Double Jeopardy case closed; Brad Pitt doesn't impress much

By Megan Quitkin
Updated September 24, 1999 at 04:00 AM EDT

Name performers: Remember when singers used to croon about love and loss? No more. The favorite topic in these entertainment-glutted times: movie stars. Yes, musicians are dropping more names than Liz Smith — and sometimes just as cattily. Herewith, a peek.

Song: ”That Don’t Impress Me Much” by Shania Twain Name-dropping lyric: ”Okay, so you’re Brad Pitt/That don’t impress me much” Harsh-o-meter: Vicious. Was Gwyneth a ghostwriter?

Song:”If I Had a $1,000,000” by Barenaked Ladies Name-dropping lyric:”If I had a $1,000,000/I’d buy you John Davidson’s remains” Harsh-o-meter: Deadly. The TV career of the That’s Incredible! host may be dead, but he’s still hanging on in real life.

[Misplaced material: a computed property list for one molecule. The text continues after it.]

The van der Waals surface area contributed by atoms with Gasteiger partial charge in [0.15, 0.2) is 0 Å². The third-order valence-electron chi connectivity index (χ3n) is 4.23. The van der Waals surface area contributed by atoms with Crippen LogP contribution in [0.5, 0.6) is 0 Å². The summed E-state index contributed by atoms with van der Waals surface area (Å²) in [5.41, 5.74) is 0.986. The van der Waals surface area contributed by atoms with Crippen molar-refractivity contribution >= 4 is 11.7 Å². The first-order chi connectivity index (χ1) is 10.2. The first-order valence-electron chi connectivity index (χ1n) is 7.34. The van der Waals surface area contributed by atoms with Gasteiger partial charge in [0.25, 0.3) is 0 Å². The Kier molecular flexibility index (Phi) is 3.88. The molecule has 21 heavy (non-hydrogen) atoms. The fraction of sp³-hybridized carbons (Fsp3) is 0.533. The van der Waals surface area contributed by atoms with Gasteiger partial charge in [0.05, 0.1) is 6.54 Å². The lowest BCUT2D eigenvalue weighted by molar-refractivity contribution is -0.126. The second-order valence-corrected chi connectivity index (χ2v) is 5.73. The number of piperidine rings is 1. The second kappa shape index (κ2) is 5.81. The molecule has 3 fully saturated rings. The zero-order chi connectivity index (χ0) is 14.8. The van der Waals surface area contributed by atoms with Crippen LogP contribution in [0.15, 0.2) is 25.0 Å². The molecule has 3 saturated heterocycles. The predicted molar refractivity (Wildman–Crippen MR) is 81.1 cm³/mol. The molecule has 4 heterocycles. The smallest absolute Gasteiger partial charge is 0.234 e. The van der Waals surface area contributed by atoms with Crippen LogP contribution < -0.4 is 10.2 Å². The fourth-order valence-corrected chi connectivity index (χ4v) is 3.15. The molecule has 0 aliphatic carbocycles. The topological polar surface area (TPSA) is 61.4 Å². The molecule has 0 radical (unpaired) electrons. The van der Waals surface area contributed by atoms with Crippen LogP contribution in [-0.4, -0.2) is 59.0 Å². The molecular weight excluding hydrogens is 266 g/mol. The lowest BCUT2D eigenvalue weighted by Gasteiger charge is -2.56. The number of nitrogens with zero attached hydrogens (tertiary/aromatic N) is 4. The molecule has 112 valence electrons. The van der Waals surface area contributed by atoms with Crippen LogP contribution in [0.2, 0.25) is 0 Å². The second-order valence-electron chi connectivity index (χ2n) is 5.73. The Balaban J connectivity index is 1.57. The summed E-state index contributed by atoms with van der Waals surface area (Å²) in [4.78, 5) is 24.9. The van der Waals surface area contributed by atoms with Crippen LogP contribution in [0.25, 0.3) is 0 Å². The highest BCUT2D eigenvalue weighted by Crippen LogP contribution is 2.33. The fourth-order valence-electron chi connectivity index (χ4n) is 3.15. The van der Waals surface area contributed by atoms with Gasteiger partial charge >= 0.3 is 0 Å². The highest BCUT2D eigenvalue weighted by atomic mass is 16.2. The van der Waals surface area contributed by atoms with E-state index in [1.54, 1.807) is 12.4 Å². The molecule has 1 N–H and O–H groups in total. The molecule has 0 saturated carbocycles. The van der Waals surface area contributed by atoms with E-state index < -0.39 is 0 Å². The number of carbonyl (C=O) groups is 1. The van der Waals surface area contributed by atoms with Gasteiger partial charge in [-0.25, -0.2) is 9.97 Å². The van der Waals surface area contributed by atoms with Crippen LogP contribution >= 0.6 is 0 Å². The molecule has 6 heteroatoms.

Song: ”Hey Leonardo” by Blessid Union of Souls Name-dropping lyric:”She likes me for me/Not because I hang with Leonardo” Harsh-o-meter: Medium. Leo reportedly doesn’t like the song for the song.

Song: ”Summer Girls” by LFO Name-dropping lyric: ”Fell deep in love but now we ain’t speakin’/Michael J. Fox was Alex P. Keaton” Harsh-o-meter: Neutral. These non-sequitur-loving rappers could use a new rhyming dictionary.

Song: ”Lullaby” by Shawn Mullins Name-dropping lyric: ”Her parents threw big parties/Everyone was there/They hung out with folks like Dennis Hopper.” Harsh-o-meter: So-so. The Easy Rider rebel is now just some old guy with a cocktail napkin.

Double Trouble The answer: Absolutely not. The question: Does the intriguing premise of the new Ashley Judd thriller, Double Jeopardy, have any relation to reality? In the film, Judd’s husband (Bruce Greenwood) successfully frames her for his ”murder” and then disappears. When Judd gets out of jail, she reasons she can’t be convicted for the same crime twice and sets out to hunt down her ex. Reality check, please? A bunch of legal hogwash, says Harvard Law School prof and talk-show staple Alan Dershowitz, who’s been using a similar scenario as a teaching tool for years. ”The crime is killing a person at a certain time and place,” says Dershowitz. ”And if she killed him at a different time or place, it would be a different crime.” Case closed.